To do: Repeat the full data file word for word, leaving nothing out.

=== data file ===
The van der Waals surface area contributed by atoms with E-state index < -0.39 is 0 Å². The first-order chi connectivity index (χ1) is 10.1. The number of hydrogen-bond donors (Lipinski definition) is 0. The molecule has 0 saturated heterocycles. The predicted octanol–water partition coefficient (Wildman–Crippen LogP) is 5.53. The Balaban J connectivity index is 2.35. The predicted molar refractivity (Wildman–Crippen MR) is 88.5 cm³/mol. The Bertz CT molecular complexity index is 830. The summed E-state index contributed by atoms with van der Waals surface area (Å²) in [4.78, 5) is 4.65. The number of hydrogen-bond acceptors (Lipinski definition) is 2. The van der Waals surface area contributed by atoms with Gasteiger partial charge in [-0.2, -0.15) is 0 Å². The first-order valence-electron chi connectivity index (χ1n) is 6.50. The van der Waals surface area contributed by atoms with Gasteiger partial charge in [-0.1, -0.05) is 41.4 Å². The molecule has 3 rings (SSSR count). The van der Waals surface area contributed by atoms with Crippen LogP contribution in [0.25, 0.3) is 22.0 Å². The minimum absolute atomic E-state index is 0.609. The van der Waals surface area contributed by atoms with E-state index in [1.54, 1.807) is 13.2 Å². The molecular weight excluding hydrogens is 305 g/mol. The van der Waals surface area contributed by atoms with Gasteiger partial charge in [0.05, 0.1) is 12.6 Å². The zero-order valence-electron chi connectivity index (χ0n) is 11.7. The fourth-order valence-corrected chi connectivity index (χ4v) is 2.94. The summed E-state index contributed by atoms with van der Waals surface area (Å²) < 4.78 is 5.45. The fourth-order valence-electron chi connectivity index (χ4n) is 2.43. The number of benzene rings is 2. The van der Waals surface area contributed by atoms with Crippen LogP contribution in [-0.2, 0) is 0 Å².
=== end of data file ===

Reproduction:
The van der Waals surface area contributed by atoms with E-state index < -0.39 is 0 Å². The first-order chi connectivity index (χ1) is 10.1. The number of hydrogen-bond donors (Lipinski definition) is 0. The molecule has 0 saturated heterocycles. The predicted octanol–water partition coefficient (Wildman–Crippen LogP) is 5.53. The Balaban J connectivity index is 2.35. The predicted molar refractivity (Wildman–Crippen MR) is 88.5 cm³/mol. The Bertz CT molecular complexity index is 830. The summed E-state index contributed by atoms with van der Waals surface area (Å²) in [4.78, 5) is 4.65. The number of hydrogen-bond acceptors (Lipinski definition) is 2. The van der Waals surface area contributed by atoms with Gasteiger partial charge in [-0.2, -0.15) is 0 Å². The first-order valence-electron chi connectivity index (χ1n) is 6.50. The van der Waals surface area contributed by atoms with Gasteiger partial charge in [-0.1, -0.05) is 41.4 Å². The molecule has 3 rings (SSSR count). The van der Waals surface area contributed by atoms with Crippen LogP contribution in [0.25, 0.3) is 22.0 Å². The minimum absolute atomic E-state index is 0.609. The van der Waals surface area contributed by atoms with E-state index in [1.54, 1.807) is 13.2 Å². The molecular weight excluding hydrogens is 305 g/mol. The van der Waals surface area contributed by atoms with Gasteiger partial charge in [0.05, 0.1) is 12.6 Å². The zero-order valence-electron chi connectivity index (χ0n) is 11.7. The fourth-order valence-corrected chi connectivity index (χ4v) is 2.94. The summed E-state index contributed by atoms with van der Waals surface area (Å²) < 4.78 is 5.45. The fourth-order valence-electron chi connectivity index (χ4n) is 2.43. The number of benzene rings is 2. The van der Waals surface area contributed by atoms with Crippen LogP contribution in [-0.2, 0) is 0 Å².